This is a very serious complication that is fortunately rare.
It is serious for the mother because the blood loss that ensues can be life-threatening.
For the fetus, this occurrence causes very severe acute fetal distress, where the
only hope of saving the baby is delivery within minutes of the rupture occurring.
Delivery in this situation is almost always abdominal (caesarean).
The uterus could rupture as a result of over-stimulation of an already weakened womb.
Mothers who have had many babies are at particular risk of this complication. Over-stimulation
may be spontaneous, probably combined with another factor such as a big baby. It
could also result from administration of an oxytocin infusion.
Rupture of the uterus may occur in the presence of normal contractions in cases where
there is an abnormally weak scar on the uterus following previous surgery.
When a uterus ruptures, the baby is likely to be lost. Even the few that survive
are at high risk of ending up with brain damage, because of prolonged oxygen starvation
lasting several minutes.
Lying on one's back is regarded as unwise in labour. Why is that?
The heavy uterus will be lying on top of the major blood vessels in the mother's
abdomen. This may be severe enough to reduce the amount of blood flowing through
these vessels. This will result in inadequate oxygen delivery to the uterus itself
and hence to the baby. It could lead to fetal distress. Propped-up, sitting up and
left side positions are considered more ideal, as far the baby's welfare is concerned.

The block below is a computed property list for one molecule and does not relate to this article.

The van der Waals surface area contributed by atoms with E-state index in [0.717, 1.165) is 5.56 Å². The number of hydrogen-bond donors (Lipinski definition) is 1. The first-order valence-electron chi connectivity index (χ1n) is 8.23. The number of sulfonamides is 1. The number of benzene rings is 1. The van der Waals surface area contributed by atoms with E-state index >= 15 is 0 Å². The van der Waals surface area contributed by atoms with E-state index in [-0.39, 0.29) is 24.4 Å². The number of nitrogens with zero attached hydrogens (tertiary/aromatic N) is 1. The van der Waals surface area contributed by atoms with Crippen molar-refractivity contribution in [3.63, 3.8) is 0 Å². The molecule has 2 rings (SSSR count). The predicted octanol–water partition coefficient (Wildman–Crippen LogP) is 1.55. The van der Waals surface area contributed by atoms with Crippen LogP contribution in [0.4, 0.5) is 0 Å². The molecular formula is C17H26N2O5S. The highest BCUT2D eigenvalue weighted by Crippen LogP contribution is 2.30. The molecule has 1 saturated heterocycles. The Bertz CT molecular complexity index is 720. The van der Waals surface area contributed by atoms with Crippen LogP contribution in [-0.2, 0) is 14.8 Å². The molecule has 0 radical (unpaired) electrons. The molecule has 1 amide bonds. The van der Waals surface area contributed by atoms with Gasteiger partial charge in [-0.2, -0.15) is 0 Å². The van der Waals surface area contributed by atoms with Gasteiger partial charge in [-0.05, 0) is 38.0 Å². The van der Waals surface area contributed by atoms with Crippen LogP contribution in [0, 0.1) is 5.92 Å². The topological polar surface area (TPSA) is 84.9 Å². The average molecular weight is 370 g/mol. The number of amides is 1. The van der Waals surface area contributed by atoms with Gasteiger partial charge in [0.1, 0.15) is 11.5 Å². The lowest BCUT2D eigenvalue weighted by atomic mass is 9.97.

How is fetal distress recognized?
If fetal distress occurs before the onset of labour, the mother may get a warning
in the form of suddenly reduced or complete disappearance of fetal movements. In
cord accidents, the fetus may react by suddenly increasing movements. The mother
may therefore experience uncharacteristic vigorous fetal activity. In many cases,
pre-labour fetal distress may go unsuspected and unrecognised, sometimes with catastrophic
results. Pre-labour fetal distress is not common.
What about fetal distress in labour?
This is where the essence of fetal surveillance during labour is demonstrated. Many
cases of fetal distress will have no warning whatsoever and it is only the fetal
monitoring which will give a clue that something may not be right.
Electronic fetal monitoring in the form of cardiotocography (CTG) is now the standard
form of fetal surveillance in labour in most countries.
How does CTG monitoring help in detecting fetal distress?
CTGs monitor the unborn baby's heartbeat and how this is behaving. The contractions
are also monitored and their frequency, timing and duration are recorded. Standard
CTGs do not measure the strength of contractions.
By looking at the pattern of the heartbeat both in isolation and in relation to the
uterine contractions, it is possible for a midwife or doctor to identify signs of
Does this mean CTG monitoring needs to be continued throughout the entire duration
Not at all. Different units operate different policies on this matter. However, the
scientific evidence available indicates that properly timed intermittent monitoring
is just as good as continuous monitoring in its ability to detect fetal distress.
This applies to low-risk pregnancies, which are the majority.
For high-risk pregnancies, such as in cases of intrauterine fetal growth restriction
(IUGR) or previous unexplained stillbirth, all agree that continuous monitoring is
the appropriate policy. This is because the behaviour of such babies is less predictable
and this measure will be reassuring to the parents, who will be inevitably anxious.